“If this [asset] disappears, it will be gone and, like virtually all other airports, retail or institutional investors will no longer be able to invest. “

Mr Clark said he would be reluctant to sell shares in the airport under the current offer.

“There doesn’t seem to be too much of a controlling premium in that price and you’re really getting less than you could get two years ago,” he said.

Only a handful of airports in the world are still listed on the stock exchange, including Auckland Airport, Frankfurt Airport in Germany, and Paris Charles de Gaulle and Orly airports.

Pandemic struggles

Sydney Airport, which derives most of its money from international travelers, struggled during the pandemic and was forced to raise $ 2 billion in equity in August 2020 at a price of $ 4.56 per share to bolster his record.

He was frustrated with the sporadic state border closures across Australia in 2020 and 2021 as they disrupted domestic aviation and made vacation planning difficult.

The airport’s international passenger count fell 93% in May compared to the same month in 2019, before the pandemic hit, while its domestic passenger count fell 39% during the same period.

Managing Director Geoff Culbert called on Australia to develop a plan to open international borders in a “secure and risk-based manner” and also to keep state borders open.

The consortium has not declared its final offer, leaving the door open to negotiations for a higher price.

If acquired by the consortium, ownership of Sydney Airport would be dominated by IFM, which will hold the asset in its Australian and global funds, and GIP. UniSuper would have a 15 percent stake and QSuper would have a 7.5 percent stake.

IFM, Global Infrastructure Management and QSuper have all already invested in airports.

IFM already has stakes in the airports of Melbourne, Brisbane, Perth, Adelaide as well as in the NT airports, which include the airports of Darwin, Alice Springs and Tennant Creek.

QSuper owns around 11% of London’s Heathrow Airport as well as stakes in Edinburgh and Brisbane airports.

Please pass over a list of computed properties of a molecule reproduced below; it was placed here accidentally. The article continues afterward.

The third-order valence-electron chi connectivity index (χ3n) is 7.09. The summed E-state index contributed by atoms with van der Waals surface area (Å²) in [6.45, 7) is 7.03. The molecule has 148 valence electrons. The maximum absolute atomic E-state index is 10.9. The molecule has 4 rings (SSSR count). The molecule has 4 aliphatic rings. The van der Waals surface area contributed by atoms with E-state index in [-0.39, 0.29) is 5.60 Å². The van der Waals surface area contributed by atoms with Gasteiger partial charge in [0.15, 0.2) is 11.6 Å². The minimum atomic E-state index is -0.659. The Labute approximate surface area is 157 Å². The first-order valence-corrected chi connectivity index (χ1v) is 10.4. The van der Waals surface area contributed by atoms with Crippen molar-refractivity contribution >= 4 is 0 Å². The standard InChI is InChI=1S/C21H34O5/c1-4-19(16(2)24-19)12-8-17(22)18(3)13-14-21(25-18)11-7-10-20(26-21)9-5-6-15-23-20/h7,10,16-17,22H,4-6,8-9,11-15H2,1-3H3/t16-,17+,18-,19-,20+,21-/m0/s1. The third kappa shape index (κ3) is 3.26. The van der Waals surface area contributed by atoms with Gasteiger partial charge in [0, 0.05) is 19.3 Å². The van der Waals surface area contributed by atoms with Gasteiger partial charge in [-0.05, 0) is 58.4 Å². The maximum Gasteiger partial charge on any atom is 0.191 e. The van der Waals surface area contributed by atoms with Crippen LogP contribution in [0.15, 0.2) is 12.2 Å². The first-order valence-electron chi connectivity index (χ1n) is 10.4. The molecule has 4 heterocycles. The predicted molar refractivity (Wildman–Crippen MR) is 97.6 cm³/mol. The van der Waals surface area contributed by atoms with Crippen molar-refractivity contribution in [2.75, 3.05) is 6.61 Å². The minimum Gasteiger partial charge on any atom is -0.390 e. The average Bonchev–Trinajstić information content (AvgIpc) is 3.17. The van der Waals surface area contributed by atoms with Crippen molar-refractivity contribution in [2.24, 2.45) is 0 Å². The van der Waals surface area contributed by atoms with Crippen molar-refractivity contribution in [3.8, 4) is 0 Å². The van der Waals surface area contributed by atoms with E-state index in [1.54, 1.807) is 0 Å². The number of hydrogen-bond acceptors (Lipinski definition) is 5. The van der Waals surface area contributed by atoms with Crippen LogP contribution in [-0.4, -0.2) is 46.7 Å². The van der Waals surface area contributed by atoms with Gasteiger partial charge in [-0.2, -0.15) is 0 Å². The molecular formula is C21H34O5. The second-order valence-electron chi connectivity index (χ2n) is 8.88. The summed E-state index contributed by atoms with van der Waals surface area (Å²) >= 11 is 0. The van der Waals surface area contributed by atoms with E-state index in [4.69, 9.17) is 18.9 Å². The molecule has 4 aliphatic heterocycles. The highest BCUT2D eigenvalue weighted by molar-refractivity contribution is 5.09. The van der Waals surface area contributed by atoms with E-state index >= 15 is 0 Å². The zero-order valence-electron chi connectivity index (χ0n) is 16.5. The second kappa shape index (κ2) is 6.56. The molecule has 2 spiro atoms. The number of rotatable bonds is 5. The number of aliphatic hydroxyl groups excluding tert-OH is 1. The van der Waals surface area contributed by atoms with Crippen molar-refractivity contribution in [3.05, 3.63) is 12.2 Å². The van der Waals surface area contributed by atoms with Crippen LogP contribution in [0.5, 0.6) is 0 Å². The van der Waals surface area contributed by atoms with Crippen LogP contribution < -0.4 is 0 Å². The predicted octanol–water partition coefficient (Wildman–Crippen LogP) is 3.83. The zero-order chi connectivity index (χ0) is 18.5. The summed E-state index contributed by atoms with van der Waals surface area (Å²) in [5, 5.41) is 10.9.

GIP also owns a stake in Edinburgh Airport as well as a stake in Gatwick Airport in London.

The consortium would be pleased with the airport’s existing management team and said it does not plan to make “substantial” changes to the company’s services, operations or target credit ratings.

Analysts lowered their 12-month price targets on airport stocks after the federal government signaled national borders are unlikely to open until mid-2022.

International travelers are much more lucrative than domestic travelers for the airport because the fees charged to international passengers are much higher and they spend more money in airport shops.

Sydney Airport has not paid a final dividend for 2020 after suffering an annual loss of $ 145.6 million and does not plan to pay an interim dividend. The airport had made a profit of $ 403.9 million the previous year.

Sydney Airport is Australia’s only publicly traded airport. Most airports are already owned by infrastructure and investment funds.

Most Australian airports were privatized in the late 1990s and Sydney Airport was sold in mid-2002 to Macquarie Airports, which listed the company on the Australian Securities Exchange that same year.

The Macquarie group sold its stakes in 2013 and UniSuper is now the largest shareholder in Sydney Airport.

Sydney Airport has stapled securities, which trade as if they were a single security.